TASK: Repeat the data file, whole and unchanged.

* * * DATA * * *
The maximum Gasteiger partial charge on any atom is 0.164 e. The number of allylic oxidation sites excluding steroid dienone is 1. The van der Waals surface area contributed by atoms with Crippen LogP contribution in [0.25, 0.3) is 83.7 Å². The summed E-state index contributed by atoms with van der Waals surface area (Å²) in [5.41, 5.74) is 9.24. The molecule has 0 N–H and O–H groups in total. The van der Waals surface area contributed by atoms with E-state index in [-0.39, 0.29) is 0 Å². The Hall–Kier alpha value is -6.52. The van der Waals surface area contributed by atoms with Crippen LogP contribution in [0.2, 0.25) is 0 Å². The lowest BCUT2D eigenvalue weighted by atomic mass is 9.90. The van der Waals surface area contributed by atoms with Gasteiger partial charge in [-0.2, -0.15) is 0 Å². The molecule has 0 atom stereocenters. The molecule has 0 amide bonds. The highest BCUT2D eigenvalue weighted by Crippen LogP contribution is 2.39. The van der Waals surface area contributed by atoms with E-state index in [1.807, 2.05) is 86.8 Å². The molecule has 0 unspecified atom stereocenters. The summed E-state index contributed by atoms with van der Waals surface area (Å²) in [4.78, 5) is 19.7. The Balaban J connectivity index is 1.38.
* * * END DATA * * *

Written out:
The maximum Gasteiger partial charge on any atom is 0.164 e. The number of allylic oxidation sites excluding steroid dienone is 1. The van der Waals surface area contributed by atoms with Crippen LogP contribution in [0.25, 0.3) is 83.7 Å². The summed E-state index contributed by atoms with van der Waals surface area (Å²) in [5.41, 5.74) is 9.24. The molecule has 0 N–H and O–H groups in total. The van der Waals surface area contributed by atoms with E-state index in [-0.39, 0.29) is 0 Å². The Hall–Kier alpha value is -6.52. The van der Waals surface area contributed by atoms with Crippen LogP contribution in [0.2, 0.25) is 0 Å². The lowest BCUT2D eigenvalue weighted by atomic mass is 9.90. The van der Waals surface area contributed by atoms with Gasteiger partial charge in [-0.2, -0.15) is 0 Å². The molecule has 0 atom stereocenters. The molecule has 0 amide bonds. The highest BCUT2D eigenvalue weighted by Crippen LogP contribution is 2.39. The van der Waals surface area contributed by atoms with E-state index in [1.807, 2.05) is 86.8 Å². The molecule has 0 unspecified atom stereocenters. The summed E-state index contributed by atoms with van der Waals surface area (Å²) in [4.78, 5) is 19.7. The Balaban J connectivity index is 1.38.